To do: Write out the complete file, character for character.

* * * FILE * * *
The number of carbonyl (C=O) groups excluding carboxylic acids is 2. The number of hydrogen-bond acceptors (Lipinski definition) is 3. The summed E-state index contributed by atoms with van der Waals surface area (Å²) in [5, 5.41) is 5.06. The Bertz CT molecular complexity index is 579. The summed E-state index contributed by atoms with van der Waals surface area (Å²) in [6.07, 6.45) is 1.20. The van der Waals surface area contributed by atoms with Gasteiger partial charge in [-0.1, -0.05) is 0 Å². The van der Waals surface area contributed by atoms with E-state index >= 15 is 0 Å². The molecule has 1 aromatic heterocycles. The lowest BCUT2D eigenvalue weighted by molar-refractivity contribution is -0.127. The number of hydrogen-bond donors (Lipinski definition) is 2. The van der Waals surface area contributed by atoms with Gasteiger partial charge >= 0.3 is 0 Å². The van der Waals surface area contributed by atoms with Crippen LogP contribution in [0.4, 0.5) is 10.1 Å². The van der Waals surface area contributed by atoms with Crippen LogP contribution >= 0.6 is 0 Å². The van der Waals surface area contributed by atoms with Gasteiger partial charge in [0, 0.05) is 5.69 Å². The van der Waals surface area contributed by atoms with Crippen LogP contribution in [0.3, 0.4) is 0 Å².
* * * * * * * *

The number of carbonyl (C=O) groups excluding carboxylic acids is 2. The number of hydrogen-bond acceptors (Lipinski definition) is 3. The summed E-state index contributed by atoms with van der Waals surface area (Å²) in [5, 5.41) is 5.06. The Bertz CT molecular complexity index is 579. The summed E-state index contributed by atoms with van der Waals surface area (Å²) in [6.07, 6.45) is 1.20. The van der Waals surface area contributed by atoms with Gasteiger partial charge in [-0.1, -0.05) is 0 Å². The van der Waals surface area contributed by atoms with E-state index >= 15 is 0 Å². The molecule has 1 aromatic heterocycles. The lowest BCUT2D eigenvalue weighted by molar-refractivity contribution is -0.127. The number of hydrogen-bond donors (Lipinski definition) is 2. The van der Waals surface area contributed by atoms with Gasteiger partial charge >= 0.3 is 0 Å². The van der Waals surface area contributed by atoms with Crippen LogP contribution in [0.4, 0.5) is 10.1 Å². The van der Waals surface area contributed by atoms with Crippen LogP contribution >= 0.6 is 0 Å². The van der Waals surface area contributed by atoms with Gasteiger partial charge in [0, 0.05) is 5.69 Å². The van der Waals surface area contributed by atoms with Crippen LogP contribution in [0.3, 0.4) is 0 Å².